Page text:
Leeds United 1 Crystal Palace 0: Raphinha gets Elland Road rocking

AS the first half of weeks go, Leeds United have had none better in a concerning 2021-22 season.

The return to action of two of their leading lights under Marcelo Bielsa in Patrick Bamford and Luke Ayling, who encouragingly featured for the under-23s on Monday night, was a welcome interlude of warmth amid the incessant recent cold.

If that was significant, then the sight of United securing just their second league win at Elland Road this term was more important in the context of their campaign. More especially in how it arrived. It was some encore, admittedly late though it was.

For most of a tense night, Leeds looked what they are: a side struggling for air in the relegation mix.

Raphinha celebrates his goal from the penalty spot. (Picture: Bruce Rollinson)

They needed something and it gloriously arrived in the third minute of stoppage time.

Marc Guehi’s raised arm which got in the way of Liam Cooper’s header yielded a check for handball as Leeds pushed more in sheer hope than conviction for a winner from a corner. The VAR checks took place, Kevin Friend had a look at the pitchside monitor and Leeds had their chance.

Raphinha didn’t waste it. Leeds won and Elland Road breathed again and sang Bielsa’s name.

It was not the most spectacular and beguiling match of United’s time back in the Premier League, but to the pragmatists, the result might just be most important.

Tyler Roberts is brought down by Jeffry Shlupp. ( Picture: Bruce Rollinson)

It could have been different if Christan Benteke – only Alan Shearer and Wayne Rooney had scored more goals on a Tuesday night in the Premier League – not spurned two big, big chances to win it. But Leeds had a Friend, in more ways than one.

In his programme notes, Leeds managing director Angus Kinnear, as is his wont, offered his own inimitable take on football subjects of the day and even referenced Chairman Mao’s ‘Great Leap Forward’ by way of one particular analogy.

The only leap forward that United followers are truly interested in is a jump up the league standings, away from danger. This was hopefully the start.

Under the lights, with a typically boisterous home crowd showing that strength amid adversity that Bielsa spoke about ahead of the game, plus a bit of rain to make the pitch conducive to their high-octane play, Leeds looked visibly determined to atone for the passive efforts against Brighton.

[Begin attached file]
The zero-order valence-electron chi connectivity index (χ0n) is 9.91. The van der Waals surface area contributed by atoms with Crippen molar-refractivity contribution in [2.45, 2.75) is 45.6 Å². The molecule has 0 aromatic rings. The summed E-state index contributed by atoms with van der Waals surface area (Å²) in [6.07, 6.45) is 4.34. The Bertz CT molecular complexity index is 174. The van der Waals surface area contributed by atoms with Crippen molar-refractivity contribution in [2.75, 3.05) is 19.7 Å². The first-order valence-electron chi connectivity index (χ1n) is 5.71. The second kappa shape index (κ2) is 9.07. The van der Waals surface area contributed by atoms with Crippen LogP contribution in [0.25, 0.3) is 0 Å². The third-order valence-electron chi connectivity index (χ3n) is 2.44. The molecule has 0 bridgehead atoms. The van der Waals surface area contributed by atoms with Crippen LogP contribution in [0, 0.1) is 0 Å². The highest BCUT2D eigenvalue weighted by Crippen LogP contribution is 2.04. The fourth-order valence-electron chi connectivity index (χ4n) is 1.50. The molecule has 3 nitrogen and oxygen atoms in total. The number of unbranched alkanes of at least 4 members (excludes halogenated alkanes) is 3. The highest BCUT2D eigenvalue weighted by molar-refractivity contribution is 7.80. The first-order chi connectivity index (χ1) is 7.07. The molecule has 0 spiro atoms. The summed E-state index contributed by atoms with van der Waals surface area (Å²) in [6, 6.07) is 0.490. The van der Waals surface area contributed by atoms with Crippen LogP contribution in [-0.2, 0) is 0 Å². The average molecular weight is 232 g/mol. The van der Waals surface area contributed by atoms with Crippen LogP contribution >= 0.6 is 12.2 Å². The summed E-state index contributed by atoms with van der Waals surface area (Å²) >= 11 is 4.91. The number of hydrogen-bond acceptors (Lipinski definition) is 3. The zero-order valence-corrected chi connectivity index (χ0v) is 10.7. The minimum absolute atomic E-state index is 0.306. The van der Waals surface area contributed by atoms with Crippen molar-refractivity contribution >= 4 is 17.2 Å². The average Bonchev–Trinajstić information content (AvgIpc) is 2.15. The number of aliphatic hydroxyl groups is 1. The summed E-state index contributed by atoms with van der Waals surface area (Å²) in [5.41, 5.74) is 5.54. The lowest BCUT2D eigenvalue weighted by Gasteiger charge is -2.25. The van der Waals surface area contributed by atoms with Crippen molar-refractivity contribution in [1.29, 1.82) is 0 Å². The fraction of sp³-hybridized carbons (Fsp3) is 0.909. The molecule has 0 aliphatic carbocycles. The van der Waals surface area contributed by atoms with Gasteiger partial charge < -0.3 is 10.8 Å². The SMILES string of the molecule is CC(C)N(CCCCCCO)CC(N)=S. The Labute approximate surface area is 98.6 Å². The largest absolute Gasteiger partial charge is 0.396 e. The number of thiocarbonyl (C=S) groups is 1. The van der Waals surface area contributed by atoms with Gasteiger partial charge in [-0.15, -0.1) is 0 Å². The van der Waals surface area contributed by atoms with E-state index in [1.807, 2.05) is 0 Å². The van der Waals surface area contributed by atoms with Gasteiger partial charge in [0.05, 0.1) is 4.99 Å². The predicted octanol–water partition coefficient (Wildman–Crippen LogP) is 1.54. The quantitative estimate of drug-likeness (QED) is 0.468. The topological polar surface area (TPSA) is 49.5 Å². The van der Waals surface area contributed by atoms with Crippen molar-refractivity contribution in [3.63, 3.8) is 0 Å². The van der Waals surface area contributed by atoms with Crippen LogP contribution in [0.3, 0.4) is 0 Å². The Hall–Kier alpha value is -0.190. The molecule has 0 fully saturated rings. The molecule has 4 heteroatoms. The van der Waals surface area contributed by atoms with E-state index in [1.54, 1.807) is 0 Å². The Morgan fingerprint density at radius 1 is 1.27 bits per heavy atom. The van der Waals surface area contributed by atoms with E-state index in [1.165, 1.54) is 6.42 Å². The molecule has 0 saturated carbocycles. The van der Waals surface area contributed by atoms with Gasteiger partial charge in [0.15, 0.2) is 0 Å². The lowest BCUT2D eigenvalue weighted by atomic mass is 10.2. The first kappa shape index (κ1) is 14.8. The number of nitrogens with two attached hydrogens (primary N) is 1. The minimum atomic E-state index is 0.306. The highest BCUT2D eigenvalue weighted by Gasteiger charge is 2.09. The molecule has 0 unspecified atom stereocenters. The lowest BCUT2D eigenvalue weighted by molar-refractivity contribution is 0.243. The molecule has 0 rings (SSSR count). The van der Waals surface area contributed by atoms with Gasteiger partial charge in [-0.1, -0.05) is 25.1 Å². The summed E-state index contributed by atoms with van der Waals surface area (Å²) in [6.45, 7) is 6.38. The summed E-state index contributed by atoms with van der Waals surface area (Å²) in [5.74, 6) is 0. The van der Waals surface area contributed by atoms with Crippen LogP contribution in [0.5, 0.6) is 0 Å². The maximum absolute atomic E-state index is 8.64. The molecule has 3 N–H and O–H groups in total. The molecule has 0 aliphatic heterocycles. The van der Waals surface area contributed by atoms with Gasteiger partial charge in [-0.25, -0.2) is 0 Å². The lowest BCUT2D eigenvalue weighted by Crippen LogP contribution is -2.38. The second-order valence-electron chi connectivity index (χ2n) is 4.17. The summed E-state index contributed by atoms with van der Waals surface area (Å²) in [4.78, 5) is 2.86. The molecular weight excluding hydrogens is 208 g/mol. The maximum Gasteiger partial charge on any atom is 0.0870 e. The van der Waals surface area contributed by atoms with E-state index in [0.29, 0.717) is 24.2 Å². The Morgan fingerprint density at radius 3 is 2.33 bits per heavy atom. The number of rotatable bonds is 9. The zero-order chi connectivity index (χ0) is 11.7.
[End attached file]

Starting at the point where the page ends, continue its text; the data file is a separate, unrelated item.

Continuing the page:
Raphinha celebrates his winner against Palace ( Picture: Bruce Rollinson)

They set about Palace from the off – none moreso than one of their own in Kalvin Phillips, who looked like a man on a mission.

A hard, but fair challenge on Leeds summer target Conor Gallagher set the tone and was lapped up by the Elland Road punters, with the early signs promising.

Adam Forshaw, in an advanced role, fired just wide – the move starting with a wonderful searching long pass from Phillips, as England manager Gareth Southgate watched on. Phillips then fired over after feverishly dispossessing an opponent.

But unfortunately, developments at the other end gradually led to more anxiety as Leeds faded. After a tentative start, Palace grew into the game and had an avenue of joy down Leeds’s left with Andre Ayew causing all manner of problems for an auxiliary left-back in Pascal Struijk – with that area of the pitch continuing to look highly vulnerable for United.

Mateusz Klich gets past Tyrick Marshall. ( Picture: Bruce Rollinson)

Struijk’s testing night yielded an inevitable booking towards the end of the half as he struggled to get to grips with Ayew in an opening 45 minutes when neither side produced an effort on target.

Leeds’s cause was not helped by Raphinha having an unusually quiet game by his standards.

Palace’s best chance came when Jeffrey Schlupp surged forward and saw his well-struck shot fizz just wide with the onus being very much on Leeds to rediscover their mojo in front of the Gelderd End. Bielsa set about doing something about it by bringing on Rodrigo for the disappointing Mateusz Klich. Firpo’s introduction for Struijk, toiling, on a booking and on the precipice of a dismissal, was more out of necessity

Within two minutes of the restart, the United head coach had a problem with Firpo, booked for catching Ayew.

The angst soon grew for a different reason when Rodrigo, given the sort of chance that all replacements crave soon after entering the fray, meekly fired off target from close in after Dan James squared the ball to him in front of goal.

On a night when it became undeniably clear that there were not going to be a surfeit of goals, it looked like a big moment in a scrappy game of few bonafide opportunities. It did not cost him.

Leeds, admittedly far from at their flowing best, at least persisted, while Wilfried Zaha and co waited in the hope of picking their pocket on the counter.

Benteke thankfully headed wide at the far post from Zaha’s cross before Meslier made his one important contribution of the night to keep out Benteke’s effort on the line after he struck out a leg from Ayew’s long pass.

The visitors had the extra gears and Leeds looked leggy and open. A point at the end would have been welcome. A win was Christmas come early.

Leeds United: Meslier, Dallas, Llorente, Cooper, Struijk (Firpo 45), Phillips, Forshaw; Raphinha, Klich (Rodrigo 45), James; Roberts (Cresswell 95). Unused substitutes: Shackleton, Klaesson, Summerville, Harrison, Jenkins, Gelhardt.

Crystal Palace: Guaita, Ward, Tomkins, Guehi, Mitchell, Gallagher, Kouyate, Schopp (Hughes 80), Ayew (Olise 89), Edouard (Benteke 67), Zaha. Unused substitutes: Butland, Clyne, Kelly, Eze, Milivojevic, Riedewald.

Referee: K Friend (Leicestershire).